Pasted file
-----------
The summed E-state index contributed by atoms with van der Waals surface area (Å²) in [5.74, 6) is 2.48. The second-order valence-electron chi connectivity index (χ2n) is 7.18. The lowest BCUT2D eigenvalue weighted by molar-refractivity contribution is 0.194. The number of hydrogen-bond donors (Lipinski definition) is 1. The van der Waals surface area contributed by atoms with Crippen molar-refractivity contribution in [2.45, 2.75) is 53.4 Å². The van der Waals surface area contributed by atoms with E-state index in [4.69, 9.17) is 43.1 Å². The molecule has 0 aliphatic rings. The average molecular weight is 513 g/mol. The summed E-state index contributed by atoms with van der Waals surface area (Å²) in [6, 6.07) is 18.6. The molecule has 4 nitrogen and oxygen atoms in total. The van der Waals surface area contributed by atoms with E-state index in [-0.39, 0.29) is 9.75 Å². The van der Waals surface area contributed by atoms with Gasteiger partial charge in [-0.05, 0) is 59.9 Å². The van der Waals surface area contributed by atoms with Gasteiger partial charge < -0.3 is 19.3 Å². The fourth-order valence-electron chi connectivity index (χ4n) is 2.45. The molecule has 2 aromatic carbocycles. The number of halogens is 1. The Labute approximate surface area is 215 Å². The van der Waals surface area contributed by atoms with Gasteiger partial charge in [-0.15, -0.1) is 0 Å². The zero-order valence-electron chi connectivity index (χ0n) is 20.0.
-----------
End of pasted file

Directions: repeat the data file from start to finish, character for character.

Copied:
The summed E-state index contributed by atoms with van der Waals surface area (Å²) in [5.74, 6) is 2.48. The second-order valence-electron chi connectivity index (χ2n) is 7.18. The lowest BCUT2D eigenvalue weighted by molar-refractivity contribution is 0.194. The number of hydrogen-bond donors (Lipinski definition) is 1. The van der Waals surface area contributed by atoms with Crippen molar-refractivity contribution in [2.45, 2.75) is 53.4 Å². The van der Waals surface area contributed by atoms with E-state index in [4.69, 9.17) is 43.1 Å². The molecule has 0 aliphatic rings. The average molecular weight is 513 g/mol. The summed E-state index contributed by atoms with van der Waals surface area (Å²) in [6, 6.07) is 18.6. The molecule has 4 nitrogen and oxygen atoms in total. The van der Waals surface area contributed by atoms with E-state index in [-0.39, 0.29) is 9.75 Å². The van der Waals surface area contributed by atoms with Gasteiger partial charge in [-0.05, 0) is 59.9 Å². The van der Waals surface area contributed by atoms with Gasteiger partial charge < -0.3 is 19.3 Å². The fourth-order valence-electron chi connectivity index (χ4n) is 2.45. The molecule has 2 aromatic carbocycles. The number of halogens is 1. The Labute approximate surface area is 215 Å². The van der Waals surface area contributed by atoms with Gasteiger partial charge in [-0.15, -0.1) is 0 Å². The zero-order valence-electron chi connectivity index (χ0n) is 20.0.